Honestly, does anybody here actually like
winter" Forgive me if you do, but I sure as hell don't. Cold, damp, wet, and the snow is just itching to get into your unsuitable and embarrassingly bear-esque "winter attire". Things seem more bleak in winter. The weather is one thing, either disappointingly scarce but still remaining of full blasts of cool and, essentially, painfully annoying snow striking your face like little microscopic daggers. Essentially, the way I listen to music has to do with seasons. I'm sure everyone has winter albums, summer albums, and everything in-between. Winter albums are more depressing than usual for me, whether it be a long-time favourite of Weezer
' Terror Twilight
or Matthew Good
, these albums somehow seem enhanced by the cold, plain and sometimes brutal weather. Don't ask me why, but they give me a sense of comfort, though somewhat estranged and depressing, in an otherwise unfavourable season.
But, to be honest, summer is my season for music. Things seem more innocent, fun and, depending on the music itself, relaxed or turbulent, but always comfortable. Pop punk is a genre that fits the season perfectly. The music is a very youthful blast of eclectic fun, whether it be a catchy break-up anthem by the likes of blink-182
, a political farce driven by the humorous lyrics ala NOFX
, or “growing up” music, mature but served with a side of familiar fun and childlike honesty, brought to the table by bands such as Jimmy Eat World
. It’s summer music, no doubt, a time when young high-school graduates face the uncertain future, a time of love and choices, or wreaking havoc at the local shopping centre armed with little more than skateboards and a mischievous smirk.
So this is why I regret buying this album in the wintertime. Unfortunately, I didn’t get to experience that whole phase. Which is quite a shame, because the album is chock full of exemplary pop punk staples. Memorable songs, great and intricate playing, and a solid array of different sounds. Not to mention, no matter how deep the band or the song itself gets, it somehow remains on that “fun and upbeat” level. Surely not a con, but rather a good attribute to the band’s abilities.
Consistency is one of the key elements of the album. Though the band don’t necessarily knock themselves out with changing their sound often, they do know how to give fans of the genre what they’re looking for in terms of variety and deliverance, resulting in a remarkably consistent album overall. Individually, there are few tracks that fail to impress in terms of both overall song writing and representation of what the band are capable of doing in regards to as straight-forward a genre as pop-punk, but it is a small price to pay for such consistancy. For instance, “Long Goodnight”, “Valentine” and the most poignant “I’ll Catch You” are slow and beautiful piano-led ballads, and just aching to burst out in a fit of noise and catchy hooks at any second throughout. But the songs stay true to their genre while maintaining a rather risky standard. Smartly spotted throughout the album so that things even out and you’re always glad a slower song shows up, but sandwiched between such killer cuts as “Holiday” and “Close to Home”, it almost wouldn’t matter what the configuration of the songs were, it’d be impressive regardless.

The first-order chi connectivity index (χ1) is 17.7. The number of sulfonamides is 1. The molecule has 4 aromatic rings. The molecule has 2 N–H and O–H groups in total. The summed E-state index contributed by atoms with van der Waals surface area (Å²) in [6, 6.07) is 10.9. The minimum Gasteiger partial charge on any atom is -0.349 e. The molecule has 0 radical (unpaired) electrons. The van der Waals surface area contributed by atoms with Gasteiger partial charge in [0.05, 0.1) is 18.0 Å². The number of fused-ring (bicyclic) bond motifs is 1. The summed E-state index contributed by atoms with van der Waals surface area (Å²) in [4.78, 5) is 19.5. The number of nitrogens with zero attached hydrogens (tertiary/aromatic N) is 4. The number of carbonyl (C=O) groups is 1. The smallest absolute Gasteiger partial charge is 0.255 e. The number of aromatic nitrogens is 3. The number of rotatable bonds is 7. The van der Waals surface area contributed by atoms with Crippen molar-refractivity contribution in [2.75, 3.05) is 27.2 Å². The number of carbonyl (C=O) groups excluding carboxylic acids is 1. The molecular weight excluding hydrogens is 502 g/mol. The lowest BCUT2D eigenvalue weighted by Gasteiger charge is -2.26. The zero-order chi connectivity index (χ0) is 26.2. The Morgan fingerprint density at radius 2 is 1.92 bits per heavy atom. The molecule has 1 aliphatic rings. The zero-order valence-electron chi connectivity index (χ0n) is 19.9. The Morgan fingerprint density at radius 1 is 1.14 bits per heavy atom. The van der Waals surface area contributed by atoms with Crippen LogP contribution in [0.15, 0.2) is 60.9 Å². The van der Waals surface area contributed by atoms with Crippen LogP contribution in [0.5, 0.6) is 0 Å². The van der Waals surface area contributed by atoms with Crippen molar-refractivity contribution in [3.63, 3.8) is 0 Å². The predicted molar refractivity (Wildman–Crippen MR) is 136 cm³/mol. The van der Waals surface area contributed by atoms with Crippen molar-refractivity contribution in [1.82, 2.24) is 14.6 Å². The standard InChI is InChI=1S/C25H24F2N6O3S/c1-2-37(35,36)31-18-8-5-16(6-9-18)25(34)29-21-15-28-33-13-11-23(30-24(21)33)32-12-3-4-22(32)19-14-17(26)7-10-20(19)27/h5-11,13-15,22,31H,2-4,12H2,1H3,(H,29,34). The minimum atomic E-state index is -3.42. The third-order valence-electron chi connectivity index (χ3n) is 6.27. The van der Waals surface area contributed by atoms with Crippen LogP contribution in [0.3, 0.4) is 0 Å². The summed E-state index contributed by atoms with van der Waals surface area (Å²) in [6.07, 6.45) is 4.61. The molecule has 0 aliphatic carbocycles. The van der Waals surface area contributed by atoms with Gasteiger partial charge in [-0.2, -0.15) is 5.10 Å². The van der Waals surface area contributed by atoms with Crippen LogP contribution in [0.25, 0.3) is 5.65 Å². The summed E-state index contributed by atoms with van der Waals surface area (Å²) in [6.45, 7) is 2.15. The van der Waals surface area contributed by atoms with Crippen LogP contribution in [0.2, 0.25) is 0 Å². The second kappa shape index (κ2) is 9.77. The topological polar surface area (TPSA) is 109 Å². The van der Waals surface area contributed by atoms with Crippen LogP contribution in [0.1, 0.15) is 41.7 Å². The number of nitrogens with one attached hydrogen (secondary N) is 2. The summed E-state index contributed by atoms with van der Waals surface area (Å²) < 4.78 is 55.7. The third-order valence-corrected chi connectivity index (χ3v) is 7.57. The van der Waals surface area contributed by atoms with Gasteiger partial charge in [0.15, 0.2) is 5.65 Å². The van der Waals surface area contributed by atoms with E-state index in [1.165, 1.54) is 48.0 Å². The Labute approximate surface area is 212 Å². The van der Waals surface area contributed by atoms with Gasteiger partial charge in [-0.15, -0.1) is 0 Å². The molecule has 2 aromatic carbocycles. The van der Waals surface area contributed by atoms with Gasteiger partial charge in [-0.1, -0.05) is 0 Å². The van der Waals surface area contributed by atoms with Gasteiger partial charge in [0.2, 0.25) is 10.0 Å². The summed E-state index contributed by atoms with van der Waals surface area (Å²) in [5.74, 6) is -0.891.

Perhaps one reason this album is so darn irresistible is because it’s not sheer genius music; the band isn’t breaking any ground with this album. But the Get Up Kids make a refreshing experience not exactly by reinventing the genre, but by solidifying the importance of song writing in it. Songs like “I’m a Loner Dottie, a Rebel” and “My Apology” are true to their roots in terms of catchiness, but take it to another level with intricate song writing and very prominent performances by the band. The vocals, though nasal, are very suiting to the very musical and catchy as hell songs and bring out the more down-to-earth subtleties of the band. It shows the band is capable of being smart yet sounding like a bunch of feel-good rebels just trying to make ends meet. The overall package is deceitful, though not necessarily false in any way, but in the end it’s a really feel-good band with something to say. It’s not significant, but it’s fun nevertheless.
One of the only missteps the band takes is that at some times they sound like a parody of themselves. “Red Letter Day” and “Out of Reach” are both mildly disappointing in that the band don’t really take their overall cutting edge sound to heart and instead, in both songs, head to the more straightforward love songs with accompanying power chords. The songs are still rather good, however, but overall the passion and energy that is usually given isn’t there, resulting in a somewhat formulaic pop-punk atmosphere and sounding as if the band are merely copying themselves throughout.
But all in all, this is a great and fun album. If you have a soft spot for pop-punk in the most loose sense, then this album is a wonderful purchase. The band have clearly done their homework on how to make a genre that was seemingly becoming more narrow and give it a fresh spin. It’s a youthful blast of fresh air. It’s a bummer in the summer. It’s all around an eclectic and intelligent listen, even if you’re just looking for music to settle down to. The band’s sound has been echoed many times since, and few bands have touched what these guys have done. Pop-punk at it’s finest, despite a few minor flaws. Perfect summer music as well, I assume.
Thanks for reading,